(Female) It has similar features except for the fact of it's plumage, being brown with spots.
The Asian koel is a large, long-tailed, cuckoo measuring 39–46 cm
Distribution: Resident in the Greater Sundas, Philippines, New Guinea. Breeds in the Indian sub-continent, Central and south China. A passage migrant through Peninsula Malaysia.
Family: The Asian Koel is a member of the family of birds under Cuculiformes. Within this family, there are also birds with names that we are all familiar with such as Cuckoos, Malkohas and Coucals.
Behaviour: The Asian koel is a brood parasite, and lays its single egg in the nests of a variety of birds, including the house crow. In Southern Thailand and the Malay Peninsula, koels have shifted host from crows to mynas as the latter became more common in the late 1900s. In South Asia they have sometimes been found to parasitize the black drongo, the European magpie and possibly the black-headed oriole. Males may distract the hosts so that the female gets a chance to lay an egg in the nest. More often however, the female visits the nest of the host alone The chicks of the koel hatched about 3 days ahead of the host chicks. Koels usually lay only an egg or two in a single nest but as many as seven to eleven eggs have been reported from some host nests. A female may remove a host egg before laying. Eggs hatch in 12 to 14 days. The young koel does not always push out eggs or evict the host chicks, and initially calls like a crow. The young fledge in 20 to 28 days. Unlike as in some other cuckoos, the young do not attempt to kill the host chicks, a trait that is shared with the channel-billed cuckoos which are also largely frugivorous as adults. Adult female parents have been known to feed young koels in the nests of the hosts, a behaviour seen in some other brood parasitic species as well. Adult males have however not been noted to feed fledglings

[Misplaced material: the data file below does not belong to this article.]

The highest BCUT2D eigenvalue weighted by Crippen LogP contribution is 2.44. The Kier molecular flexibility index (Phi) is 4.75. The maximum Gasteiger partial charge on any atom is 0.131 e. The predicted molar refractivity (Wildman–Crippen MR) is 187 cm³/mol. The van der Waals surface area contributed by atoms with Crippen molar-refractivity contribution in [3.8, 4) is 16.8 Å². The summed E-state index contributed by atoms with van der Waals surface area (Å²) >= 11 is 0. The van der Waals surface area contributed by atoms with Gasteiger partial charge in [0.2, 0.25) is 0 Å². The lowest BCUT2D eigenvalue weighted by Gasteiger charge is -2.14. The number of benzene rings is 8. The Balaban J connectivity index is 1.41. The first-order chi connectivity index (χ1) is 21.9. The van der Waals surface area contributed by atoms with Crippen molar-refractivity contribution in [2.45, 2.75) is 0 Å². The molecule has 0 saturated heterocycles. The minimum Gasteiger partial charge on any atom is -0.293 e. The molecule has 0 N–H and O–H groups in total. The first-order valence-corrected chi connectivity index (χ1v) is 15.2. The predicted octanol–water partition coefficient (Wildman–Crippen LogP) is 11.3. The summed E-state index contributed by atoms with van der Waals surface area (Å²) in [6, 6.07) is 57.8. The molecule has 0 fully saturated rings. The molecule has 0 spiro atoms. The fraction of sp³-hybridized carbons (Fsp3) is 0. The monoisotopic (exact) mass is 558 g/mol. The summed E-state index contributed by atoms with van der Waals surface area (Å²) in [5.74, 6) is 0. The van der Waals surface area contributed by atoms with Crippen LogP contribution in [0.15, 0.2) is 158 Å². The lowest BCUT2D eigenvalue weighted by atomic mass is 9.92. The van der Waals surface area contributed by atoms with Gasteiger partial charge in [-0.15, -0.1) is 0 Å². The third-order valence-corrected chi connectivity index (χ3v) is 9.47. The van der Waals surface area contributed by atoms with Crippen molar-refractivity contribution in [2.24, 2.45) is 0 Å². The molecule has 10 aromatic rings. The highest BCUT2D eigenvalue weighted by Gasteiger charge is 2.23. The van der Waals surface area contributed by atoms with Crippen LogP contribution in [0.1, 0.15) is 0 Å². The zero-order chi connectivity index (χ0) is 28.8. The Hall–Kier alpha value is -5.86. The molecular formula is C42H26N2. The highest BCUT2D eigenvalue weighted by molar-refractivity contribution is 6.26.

They feed on the fruits of Cascabela thevetia which are known to be toxic to mammals.
sources: wikipedia and malaysian birds